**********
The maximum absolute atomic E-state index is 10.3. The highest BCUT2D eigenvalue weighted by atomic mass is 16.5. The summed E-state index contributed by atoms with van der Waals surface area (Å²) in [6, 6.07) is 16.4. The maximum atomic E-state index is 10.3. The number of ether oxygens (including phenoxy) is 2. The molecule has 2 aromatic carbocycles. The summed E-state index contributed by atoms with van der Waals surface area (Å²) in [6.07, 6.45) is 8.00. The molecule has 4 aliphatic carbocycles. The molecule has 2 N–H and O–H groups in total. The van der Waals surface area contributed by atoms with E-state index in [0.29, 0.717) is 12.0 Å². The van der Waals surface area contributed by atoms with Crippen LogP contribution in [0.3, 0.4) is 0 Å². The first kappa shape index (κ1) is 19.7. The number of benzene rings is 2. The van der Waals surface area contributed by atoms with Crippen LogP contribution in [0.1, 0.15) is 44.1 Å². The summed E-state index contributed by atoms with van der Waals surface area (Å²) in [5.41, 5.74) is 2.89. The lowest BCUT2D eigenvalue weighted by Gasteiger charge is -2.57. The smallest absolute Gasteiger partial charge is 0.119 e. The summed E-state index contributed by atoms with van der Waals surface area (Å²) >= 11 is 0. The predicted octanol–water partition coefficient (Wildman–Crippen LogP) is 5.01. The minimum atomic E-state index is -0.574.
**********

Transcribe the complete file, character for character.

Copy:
The maximum absolute atomic E-state index is 10.3. The highest BCUT2D eigenvalue weighted by atomic mass is 16.5. The summed E-state index contributed by atoms with van der Waals surface area (Å²) in [6, 6.07) is 16.4. The maximum atomic E-state index is 10.3. The number of ether oxygens (including phenoxy) is 2. The molecule has 2 aromatic carbocycles. The summed E-state index contributed by atoms with van der Waals surface area (Å²) in [6.07, 6.45) is 8.00. The molecule has 4 aliphatic carbocycles. The molecule has 2 N–H and O–H groups in total. The van der Waals surface area contributed by atoms with E-state index in [0.29, 0.717) is 12.0 Å². The van der Waals surface area contributed by atoms with Crippen LogP contribution in [0.3, 0.4) is 0 Å². The first kappa shape index (κ1) is 19.7. The number of benzene rings is 2. The van der Waals surface area contributed by atoms with Crippen LogP contribution in [0.1, 0.15) is 44.1 Å². The summed E-state index contributed by atoms with van der Waals surface area (Å²) in [5.41, 5.74) is 2.89. The lowest BCUT2D eigenvalue weighted by Gasteiger charge is -2.57. The smallest absolute Gasteiger partial charge is 0.119 e. The summed E-state index contributed by atoms with van der Waals surface area (Å²) >= 11 is 0. The predicted octanol–water partition coefficient (Wildman–Crippen LogP) is 5.01. The minimum atomic E-state index is -0.574.